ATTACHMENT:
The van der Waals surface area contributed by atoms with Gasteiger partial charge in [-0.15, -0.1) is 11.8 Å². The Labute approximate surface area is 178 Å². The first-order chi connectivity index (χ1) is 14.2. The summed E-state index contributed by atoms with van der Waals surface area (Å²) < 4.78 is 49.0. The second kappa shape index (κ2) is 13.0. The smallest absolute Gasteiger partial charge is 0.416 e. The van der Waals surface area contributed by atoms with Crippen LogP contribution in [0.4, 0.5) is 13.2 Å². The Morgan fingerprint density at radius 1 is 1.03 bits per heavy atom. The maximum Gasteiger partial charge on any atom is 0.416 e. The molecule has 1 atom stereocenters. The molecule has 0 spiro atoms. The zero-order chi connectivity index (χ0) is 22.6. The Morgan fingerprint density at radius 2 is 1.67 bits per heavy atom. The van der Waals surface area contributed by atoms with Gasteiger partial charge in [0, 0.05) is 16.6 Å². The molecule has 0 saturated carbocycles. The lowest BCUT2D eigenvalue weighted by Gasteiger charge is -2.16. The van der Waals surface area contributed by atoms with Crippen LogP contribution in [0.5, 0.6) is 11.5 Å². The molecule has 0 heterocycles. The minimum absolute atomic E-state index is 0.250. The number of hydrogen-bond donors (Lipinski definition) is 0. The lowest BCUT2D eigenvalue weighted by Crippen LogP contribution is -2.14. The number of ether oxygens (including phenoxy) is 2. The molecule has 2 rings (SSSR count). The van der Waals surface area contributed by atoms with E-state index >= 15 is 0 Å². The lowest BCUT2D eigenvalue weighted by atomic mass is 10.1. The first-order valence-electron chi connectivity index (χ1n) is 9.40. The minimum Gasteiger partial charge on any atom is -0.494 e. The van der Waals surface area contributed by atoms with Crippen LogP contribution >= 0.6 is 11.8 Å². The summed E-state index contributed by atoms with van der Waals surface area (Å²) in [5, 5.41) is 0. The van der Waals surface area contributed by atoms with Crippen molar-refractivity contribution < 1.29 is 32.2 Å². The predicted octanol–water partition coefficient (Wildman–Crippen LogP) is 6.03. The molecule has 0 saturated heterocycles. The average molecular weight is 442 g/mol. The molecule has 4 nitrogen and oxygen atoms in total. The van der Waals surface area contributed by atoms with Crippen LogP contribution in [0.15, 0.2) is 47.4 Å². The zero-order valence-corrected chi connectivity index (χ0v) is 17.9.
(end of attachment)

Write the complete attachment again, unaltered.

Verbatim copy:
The van der Waals surface area contributed by atoms with Gasteiger partial charge in [-0.15, -0.1) is 11.8 Å². The Labute approximate surface area is 178 Å². The first-order chi connectivity index (χ1) is 14.2. The summed E-state index contributed by atoms with van der Waals surface area (Å²) < 4.78 is 49.0. The second kappa shape index (κ2) is 13.0. The smallest absolute Gasteiger partial charge is 0.416 e. The van der Waals surface area contributed by atoms with Crippen LogP contribution in [0.4, 0.5) is 13.2 Å². The Morgan fingerprint density at radius 1 is 1.03 bits per heavy atom. The maximum Gasteiger partial charge on any atom is 0.416 e. The molecule has 1 atom stereocenters. The molecule has 0 spiro atoms. The zero-order chi connectivity index (χ0) is 22.6. The Morgan fingerprint density at radius 2 is 1.67 bits per heavy atom. The van der Waals surface area contributed by atoms with Gasteiger partial charge in [0, 0.05) is 16.6 Å². The molecule has 0 saturated carbocycles. The lowest BCUT2D eigenvalue weighted by Gasteiger charge is -2.16. The van der Waals surface area contributed by atoms with Crippen LogP contribution in [0.5, 0.6) is 11.5 Å². The molecule has 0 heterocycles. The minimum absolute atomic E-state index is 0.250. The number of hydrogen-bond donors (Lipinski definition) is 0. The lowest BCUT2D eigenvalue weighted by Crippen LogP contribution is -2.14. The number of ether oxygens (including phenoxy) is 2. The molecule has 2 rings (SSSR count). The van der Waals surface area contributed by atoms with E-state index >= 15 is 0 Å². The lowest BCUT2D eigenvalue weighted by atomic mass is 10.1. The first-order valence-electron chi connectivity index (χ1n) is 9.40. The minimum Gasteiger partial charge on any atom is -0.494 e. The van der Waals surface area contributed by atoms with Crippen LogP contribution >= 0.6 is 11.8 Å². The summed E-state index contributed by atoms with van der Waals surface area (Å²) in [5, 5.41) is 0. The van der Waals surface area contributed by atoms with Crippen molar-refractivity contribution < 1.29 is 32.2 Å². The predicted octanol–water partition coefficient (Wildman–Crippen LogP) is 6.03. The molecule has 0 saturated heterocycles. The average molecular weight is 442 g/mol. The molecule has 4 nitrogen and oxygen atoms in total. The van der Waals surface area contributed by atoms with Crippen LogP contribution in [0.15, 0.2) is 47.4 Å². The zero-order valence-corrected chi connectivity index (χ0v) is 17.9.